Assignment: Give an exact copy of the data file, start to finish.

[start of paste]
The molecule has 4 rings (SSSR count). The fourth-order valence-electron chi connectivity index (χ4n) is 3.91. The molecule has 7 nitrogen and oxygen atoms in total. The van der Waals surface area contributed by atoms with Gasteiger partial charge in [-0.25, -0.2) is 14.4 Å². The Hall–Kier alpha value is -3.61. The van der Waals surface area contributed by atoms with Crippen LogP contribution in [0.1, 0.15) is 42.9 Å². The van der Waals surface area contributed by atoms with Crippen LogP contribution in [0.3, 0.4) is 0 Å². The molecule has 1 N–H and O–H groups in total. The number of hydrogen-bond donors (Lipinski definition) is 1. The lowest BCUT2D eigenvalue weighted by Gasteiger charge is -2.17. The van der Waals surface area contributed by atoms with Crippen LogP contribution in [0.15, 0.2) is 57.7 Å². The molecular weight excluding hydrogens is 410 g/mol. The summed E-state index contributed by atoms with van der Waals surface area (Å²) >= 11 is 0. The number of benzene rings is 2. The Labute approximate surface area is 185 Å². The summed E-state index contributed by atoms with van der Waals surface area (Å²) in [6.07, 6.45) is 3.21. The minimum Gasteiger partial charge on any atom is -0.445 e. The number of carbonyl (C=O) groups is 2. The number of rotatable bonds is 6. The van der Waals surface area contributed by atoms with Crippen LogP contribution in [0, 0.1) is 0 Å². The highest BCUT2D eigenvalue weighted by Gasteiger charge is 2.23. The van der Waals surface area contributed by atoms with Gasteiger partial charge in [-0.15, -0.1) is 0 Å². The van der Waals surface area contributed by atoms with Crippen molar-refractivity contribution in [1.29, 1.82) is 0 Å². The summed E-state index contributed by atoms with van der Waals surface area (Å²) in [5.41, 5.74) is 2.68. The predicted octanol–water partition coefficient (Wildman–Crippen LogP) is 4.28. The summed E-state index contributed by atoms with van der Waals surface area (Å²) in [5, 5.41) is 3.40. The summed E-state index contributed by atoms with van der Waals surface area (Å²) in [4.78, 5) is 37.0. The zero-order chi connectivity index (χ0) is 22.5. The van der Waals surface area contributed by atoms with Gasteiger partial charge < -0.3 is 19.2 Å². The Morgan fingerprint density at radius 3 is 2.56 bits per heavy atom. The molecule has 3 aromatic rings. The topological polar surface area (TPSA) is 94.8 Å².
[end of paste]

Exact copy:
The molecule has 4 rings (SSSR count). The fourth-order valence-electron chi connectivity index (χ4n) is 3.91. The molecule has 7 nitrogen and oxygen atoms in total. The van der Waals surface area contributed by atoms with Gasteiger partial charge in [-0.25, -0.2) is 14.4 Å². The Hall–Kier alpha value is -3.61. The van der Waals surface area contributed by atoms with Crippen LogP contribution in [0.1, 0.15) is 42.9 Å². The van der Waals surface area contributed by atoms with Crippen LogP contribution in [0.3, 0.4) is 0 Å². The molecule has 1 N–H and O–H groups in total. The number of hydrogen-bond donors (Lipinski definition) is 1. The lowest BCUT2D eigenvalue weighted by Gasteiger charge is -2.17. The van der Waals surface area contributed by atoms with Crippen LogP contribution in [0.15, 0.2) is 57.7 Å². The molecular weight excluding hydrogens is 410 g/mol. The summed E-state index contributed by atoms with van der Waals surface area (Å²) >= 11 is 0. The number of benzene rings is 2. The Labute approximate surface area is 185 Å². The summed E-state index contributed by atoms with van der Waals surface area (Å²) in [6.07, 6.45) is 3.21. The minimum Gasteiger partial charge on any atom is -0.445 e. The number of carbonyl (C=O) groups is 2. The number of rotatable bonds is 6. The van der Waals surface area contributed by atoms with Crippen LogP contribution in [0, 0.1) is 0 Å². The highest BCUT2D eigenvalue weighted by Gasteiger charge is 2.23. The van der Waals surface area contributed by atoms with Gasteiger partial charge in [-0.15, -0.1) is 0 Å². The van der Waals surface area contributed by atoms with Crippen molar-refractivity contribution in [1.29, 1.82) is 0 Å². The summed E-state index contributed by atoms with van der Waals surface area (Å²) in [5.41, 5.74) is 2.68. The predicted octanol–water partition coefficient (Wildman–Crippen LogP) is 4.28. The summed E-state index contributed by atoms with van der Waals surface area (Å²) in [5, 5.41) is 3.40. The summed E-state index contributed by atoms with van der Waals surface area (Å²) in [4.78, 5) is 37.0. The zero-order chi connectivity index (χ0) is 22.5. The van der Waals surface area contributed by atoms with Gasteiger partial charge < -0.3 is 19.2 Å². The Morgan fingerprint density at radius 3 is 2.56 bits per heavy atom. The molecule has 3 aromatic rings. The topological polar surface area (TPSA) is 94.8 Å².